" At Concord Quarterly Meeting, held 2nd Month, 9th, 1705, Chichester Monthly Meeting being called, the Friends appointed to attend acquainted this meeting that Friends settled at Nottingham desired a meeting of worship every First Day at the house of William Brown and once a month on the Fifth Day, before Chichester monthly, which this Quarterly approves of until further order."

      "At Concord Monthly Meeting held 3rd Month, 13th, 1706, Robert Pyle and George Pearce, are appointed to go down to Nottingham and take with them the order of the Quarterly Meeting, for the settlement of a meeting, and also the several heads out of the book of Discipline, so far as may suit their circumstances, in order for settling a Preparative Meeting, and the carrying on of Church government among them according to good order of truth, and in order thereunto this meeting appoints William Brown, John Churchman, Katharine Brown and Mary Bales (Beals) to be overseers of the said meeting until further order. First to receive a certificate from Chester Monthly Meeting on the behalf of Andrew Job and John Churchman and their families.

      Nottingham settlement appears to have increased quite rapidly and Friends were numerous enough to hold regular meetings and a Preparative meeting in about four years after the settlement.
      Early Settlers of the Nottingham Lots:

      -------"National Gen. Soc. quarterly Vol 70, Early Settlers of the Nottingham Lots, pg 284" States Brothers William Brown & James Brown are said to have been the earliest settlers in Nottingham, They were sons of Richard and Mary Brown of Wellingborough Monthly Meeting in Northamptonshire, England.
      -------"National Gen. Soc. quarterly Vol 70, Early Settlers of the Nottingham Lots, pg 284" States James Brown's birth & death. Lots numbers in Nottingham, his marriages to Honour Clayton in Burlington, NJ, came over in the ship 'Kent' from London. Names all of his children and their birth dates & information.
      -------"...appears to have been a resident at Marcus Hook before William Penn obtained a grant for Pennsylvania... William Clayton, immigrated in 1677 and if James was married in this country, he must have arrived as early as 1680. (Note: Although individual Quakers had previously emigrated to English colonies in North America, including New Jersey, the ship "Griffin" brought the first Quakers to Salem, New Jersey, and two years later the passengers on the ship "Kent" settled Burlington, New Jersey, later the capital of the Province of West Jersey. William Clayton and James Brown (1656-1715) sailed on the "Kent" and arrived in Philadelphia on September 13, 1681. William Brown (1658-1747), arrived later, ship and date unknown, but he, along with his brother James sat on a Jury in July 1684. James Brown sat on the first Jury under British rule, after taking over from the Dutch, who had previously taken over from the Swedes.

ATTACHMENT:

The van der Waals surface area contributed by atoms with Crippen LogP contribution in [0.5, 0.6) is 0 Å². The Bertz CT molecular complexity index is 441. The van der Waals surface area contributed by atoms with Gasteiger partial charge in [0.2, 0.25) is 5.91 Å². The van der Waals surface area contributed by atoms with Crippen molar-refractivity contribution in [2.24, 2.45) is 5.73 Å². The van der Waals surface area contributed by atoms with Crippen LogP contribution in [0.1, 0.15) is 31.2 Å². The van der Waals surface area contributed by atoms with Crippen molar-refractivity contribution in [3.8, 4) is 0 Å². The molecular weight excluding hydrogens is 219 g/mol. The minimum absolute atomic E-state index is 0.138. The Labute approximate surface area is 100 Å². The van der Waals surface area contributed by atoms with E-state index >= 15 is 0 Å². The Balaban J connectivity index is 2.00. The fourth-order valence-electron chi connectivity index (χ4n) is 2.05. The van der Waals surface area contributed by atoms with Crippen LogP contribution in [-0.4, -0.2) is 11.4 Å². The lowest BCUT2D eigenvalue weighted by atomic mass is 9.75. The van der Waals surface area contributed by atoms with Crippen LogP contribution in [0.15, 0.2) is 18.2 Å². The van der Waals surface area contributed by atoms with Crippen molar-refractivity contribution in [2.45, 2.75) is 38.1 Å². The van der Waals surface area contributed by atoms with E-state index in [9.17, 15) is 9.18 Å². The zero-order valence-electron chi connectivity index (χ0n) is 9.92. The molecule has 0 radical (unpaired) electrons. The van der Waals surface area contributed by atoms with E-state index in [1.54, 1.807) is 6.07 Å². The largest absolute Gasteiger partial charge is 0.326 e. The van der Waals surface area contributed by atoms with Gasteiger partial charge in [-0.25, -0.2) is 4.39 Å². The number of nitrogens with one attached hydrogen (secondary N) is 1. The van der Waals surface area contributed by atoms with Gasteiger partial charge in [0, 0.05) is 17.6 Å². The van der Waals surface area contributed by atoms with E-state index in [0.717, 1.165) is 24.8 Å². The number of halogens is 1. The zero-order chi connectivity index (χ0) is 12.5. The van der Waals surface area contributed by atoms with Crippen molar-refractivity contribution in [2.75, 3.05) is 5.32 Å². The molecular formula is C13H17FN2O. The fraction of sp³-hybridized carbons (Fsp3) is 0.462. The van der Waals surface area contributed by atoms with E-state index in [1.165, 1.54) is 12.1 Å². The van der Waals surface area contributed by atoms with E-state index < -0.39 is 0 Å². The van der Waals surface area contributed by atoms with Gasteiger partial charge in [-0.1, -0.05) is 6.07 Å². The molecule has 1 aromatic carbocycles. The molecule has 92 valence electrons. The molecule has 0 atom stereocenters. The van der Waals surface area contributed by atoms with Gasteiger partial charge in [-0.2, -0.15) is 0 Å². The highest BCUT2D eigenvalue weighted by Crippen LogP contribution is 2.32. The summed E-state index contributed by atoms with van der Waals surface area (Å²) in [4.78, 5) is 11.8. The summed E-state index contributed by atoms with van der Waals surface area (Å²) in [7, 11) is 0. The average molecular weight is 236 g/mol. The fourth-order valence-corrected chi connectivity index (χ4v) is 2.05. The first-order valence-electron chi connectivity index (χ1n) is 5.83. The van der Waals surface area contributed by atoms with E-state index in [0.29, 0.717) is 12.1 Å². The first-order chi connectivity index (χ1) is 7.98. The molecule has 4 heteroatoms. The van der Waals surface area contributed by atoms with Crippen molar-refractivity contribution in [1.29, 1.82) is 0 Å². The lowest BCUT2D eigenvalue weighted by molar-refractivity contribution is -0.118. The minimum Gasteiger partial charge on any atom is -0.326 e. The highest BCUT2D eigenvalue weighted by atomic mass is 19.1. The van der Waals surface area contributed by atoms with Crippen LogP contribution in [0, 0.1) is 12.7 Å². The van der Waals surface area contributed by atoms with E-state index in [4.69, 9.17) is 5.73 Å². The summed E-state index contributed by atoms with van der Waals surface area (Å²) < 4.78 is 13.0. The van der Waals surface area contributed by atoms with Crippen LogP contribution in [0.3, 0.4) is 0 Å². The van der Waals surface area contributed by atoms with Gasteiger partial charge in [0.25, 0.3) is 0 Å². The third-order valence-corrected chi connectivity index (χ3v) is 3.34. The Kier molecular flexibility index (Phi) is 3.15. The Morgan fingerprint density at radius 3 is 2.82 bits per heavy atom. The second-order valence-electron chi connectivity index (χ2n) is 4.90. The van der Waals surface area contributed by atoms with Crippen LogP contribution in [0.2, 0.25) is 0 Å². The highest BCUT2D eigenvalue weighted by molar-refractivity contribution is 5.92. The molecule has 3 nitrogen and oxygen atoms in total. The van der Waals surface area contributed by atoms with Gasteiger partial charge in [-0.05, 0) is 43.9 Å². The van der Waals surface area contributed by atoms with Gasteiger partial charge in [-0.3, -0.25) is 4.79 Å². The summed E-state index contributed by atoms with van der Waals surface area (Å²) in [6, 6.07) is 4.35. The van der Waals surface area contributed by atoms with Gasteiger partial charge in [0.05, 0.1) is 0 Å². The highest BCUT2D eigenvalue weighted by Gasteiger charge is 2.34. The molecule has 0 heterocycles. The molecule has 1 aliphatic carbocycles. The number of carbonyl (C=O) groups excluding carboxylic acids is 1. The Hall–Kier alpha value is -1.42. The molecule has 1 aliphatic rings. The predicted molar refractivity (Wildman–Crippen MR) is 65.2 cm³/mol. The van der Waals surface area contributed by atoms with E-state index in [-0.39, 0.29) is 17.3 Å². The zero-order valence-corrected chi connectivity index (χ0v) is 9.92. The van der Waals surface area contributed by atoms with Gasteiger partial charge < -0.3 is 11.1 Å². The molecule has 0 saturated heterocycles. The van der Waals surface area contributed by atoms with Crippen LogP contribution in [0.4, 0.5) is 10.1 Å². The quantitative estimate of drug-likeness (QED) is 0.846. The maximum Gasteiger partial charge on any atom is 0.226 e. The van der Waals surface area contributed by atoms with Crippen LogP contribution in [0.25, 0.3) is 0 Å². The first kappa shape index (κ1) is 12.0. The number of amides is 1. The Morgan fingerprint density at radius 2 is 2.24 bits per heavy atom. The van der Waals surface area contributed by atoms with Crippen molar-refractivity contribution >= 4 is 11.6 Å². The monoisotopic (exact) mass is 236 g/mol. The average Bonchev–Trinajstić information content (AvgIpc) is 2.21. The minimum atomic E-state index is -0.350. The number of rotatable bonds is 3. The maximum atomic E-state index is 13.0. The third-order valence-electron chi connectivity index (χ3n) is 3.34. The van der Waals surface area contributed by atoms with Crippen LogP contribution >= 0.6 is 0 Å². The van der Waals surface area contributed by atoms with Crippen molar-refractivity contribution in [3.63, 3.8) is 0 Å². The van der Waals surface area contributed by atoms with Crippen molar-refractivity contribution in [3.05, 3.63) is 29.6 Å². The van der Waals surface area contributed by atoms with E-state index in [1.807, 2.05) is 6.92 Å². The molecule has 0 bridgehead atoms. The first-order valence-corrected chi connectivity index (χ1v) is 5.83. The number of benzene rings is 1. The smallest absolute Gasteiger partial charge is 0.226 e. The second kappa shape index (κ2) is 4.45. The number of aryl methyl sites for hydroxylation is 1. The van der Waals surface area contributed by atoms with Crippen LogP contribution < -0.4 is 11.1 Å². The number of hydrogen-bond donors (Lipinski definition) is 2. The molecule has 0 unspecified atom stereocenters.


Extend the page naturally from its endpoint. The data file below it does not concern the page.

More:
-------James' Will, written January 01, 1715/16, Chester, Delaware Co, Pennsylvania; Probated: February 15, 1715/16, Chester Co., Pennsylvania
      -----"Maryland Marriages 1634-1777"/pg. 22 lists their marriage;
      ----His Will: BROWN, JAMES. Nottingham. November 15, 1715. 1/l/1716. A. 30.

      "To sons William Brown, Jeremiah Brown and daughter Margary Pigot, to grandchild James, son of William, Patience and Jeremiah, children of Jeremiah, and Margary Pigot daughter of Margary and John Pigot ¹5 each when 21. To son Daniel the lott of land between Dorsons and Robert Williams containing 500 acres. To daughter Mary Brown ¹20 at 20. To wife Honor and son James all my estate paying the above legacies also executors. Nothing to be done or disposed of without the consent of Mercer Brown and son Jeremiah Brown. Witnesses: James Wright, Wm. Howell and John Bruss."

      Per Norton Family History book:

      "The Brown family of Nottingham, Chester County, Pennsylvania (later Cecil County, Maryland) were intertwined in the early 1700s with Edward and Mary Norton. The Mercer name that runs throughout the Norton-Brown families is probably derived from Ann Mercer, the grandmother of Elizabeth Brown Norton and mother-in-law of Mary Norton Brown.

      William Brown, Sr. and his brother, James, moved in 1701 from the New Castle area to a land area in Chester County, Pennsylvania said to have been personally selected for them by William Penn himself. The land that was right on the present state line between Pennsylvania and Maryland and after the Mason-Dixon Line was surveyed in the 1760s, it was found to be almost wholly in Cecil County, Maryland. Thus although the Norton family lived in West Nottingham, Chester County, Pennsylvania, this area is now in Cecil County, Maryland. Tax lists of West Nottingham in 1722 do not show either Norton, but do list Samuel Kirk, Richard Brown, and William Brown, Jr.